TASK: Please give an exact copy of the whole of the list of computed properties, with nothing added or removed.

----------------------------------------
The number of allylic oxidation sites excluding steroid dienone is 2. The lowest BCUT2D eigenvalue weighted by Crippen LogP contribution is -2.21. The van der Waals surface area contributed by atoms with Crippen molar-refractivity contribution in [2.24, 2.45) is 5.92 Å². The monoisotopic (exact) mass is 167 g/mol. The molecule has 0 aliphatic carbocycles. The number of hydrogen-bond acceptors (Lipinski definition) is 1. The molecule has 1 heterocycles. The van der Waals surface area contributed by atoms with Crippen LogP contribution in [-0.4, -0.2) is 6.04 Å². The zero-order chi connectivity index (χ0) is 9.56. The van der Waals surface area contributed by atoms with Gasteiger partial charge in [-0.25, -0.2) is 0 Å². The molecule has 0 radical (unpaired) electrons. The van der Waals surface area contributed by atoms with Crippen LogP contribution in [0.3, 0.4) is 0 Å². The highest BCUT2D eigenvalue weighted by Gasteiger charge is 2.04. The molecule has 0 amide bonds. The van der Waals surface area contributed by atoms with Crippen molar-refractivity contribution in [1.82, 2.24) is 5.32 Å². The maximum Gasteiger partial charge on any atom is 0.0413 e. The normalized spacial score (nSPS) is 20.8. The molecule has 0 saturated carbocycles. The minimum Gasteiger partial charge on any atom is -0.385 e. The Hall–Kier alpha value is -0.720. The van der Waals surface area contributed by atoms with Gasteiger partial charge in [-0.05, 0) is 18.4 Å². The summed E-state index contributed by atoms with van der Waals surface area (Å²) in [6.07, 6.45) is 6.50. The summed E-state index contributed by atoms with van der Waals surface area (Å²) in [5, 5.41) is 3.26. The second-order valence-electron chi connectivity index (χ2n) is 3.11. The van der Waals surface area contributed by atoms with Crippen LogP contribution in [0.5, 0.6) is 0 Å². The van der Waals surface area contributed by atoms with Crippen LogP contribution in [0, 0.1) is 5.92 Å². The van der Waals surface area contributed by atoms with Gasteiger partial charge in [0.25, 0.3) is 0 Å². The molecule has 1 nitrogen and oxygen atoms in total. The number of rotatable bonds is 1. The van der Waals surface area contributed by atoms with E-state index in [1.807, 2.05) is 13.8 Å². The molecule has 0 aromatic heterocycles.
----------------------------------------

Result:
The number of allylic oxidation sites excluding steroid dienone is 2. The lowest BCUT2D eigenvalue weighted by Crippen LogP contribution is -2.21. The van der Waals surface area contributed by atoms with Crippen molar-refractivity contribution in [2.24, 2.45) is 5.92 Å². The monoisotopic (exact) mass is 167 g/mol. The molecule has 0 aliphatic carbocycles. The number of hydrogen-bond acceptors (Lipinski definition) is 1. The molecule has 1 heterocycles. The van der Waals surface area contributed by atoms with Crippen LogP contribution in [-0.4, -0.2) is 6.04 Å². The zero-order chi connectivity index (χ0) is 9.56. The van der Waals surface area contributed by atoms with Gasteiger partial charge in [-0.25, -0.2) is 0 Å². The molecule has 0 radical (unpaired) electrons. The van der Waals surface area contributed by atoms with Crippen LogP contribution in [0.3, 0.4) is 0 Å². The highest BCUT2D eigenvalue weighted by Gasteiger charge is 2.04. The molecule has 0 amide bonds. The van der Waals surface area contributed by atoms with Crippen molar-refractivity contribution in [1.82, 2.24) is 5.32 Å². The maximum Gasteiger partial charge on any atom is 0.0413 e. The normalized spacial score (nSPS) is 20.8. The molecule has 0 saturated carbocycles. The minimum Gasteiger partial charge on any atom is -0.385 e. The Hall–Kier alpha value is -0.720. The van der Waals surface area contributed by atoms with Gasteiger partial charge in [-0.05, 0) is 18.4 Å². The summed E-state index contributed by atoms with van der Waals surface area (Å²) in [6.07, 6.45) is 6.50. The summed E-state index contributed by atoms with van der Waals surface area (Å²) in [5, 5.41) is 3.26. The second-order valence-electron chi connectivity index (χ2n) is 3.11. The van der Waals surface area contributed by atoms with Crippen LogP contribution in [0.5, 0.6) is 0 Å². The van der Waals surface area contributed by atoms with Crippen LogP contribution in [0, 0.1) is 5.92 Å². The van der Waals surface area contributed by atoms with Gasteiger partial charge in [0.25, 0.3) is 0 Å². The molecule has 1 nitrogen and oxygen atoms in total. The number of rotatable bonds is 1. The van der Waals surface area contributed by atoms with E-state index in [1.807, 2.05) is 13.8 Å². The molecule has 0 aromatic heterocycles.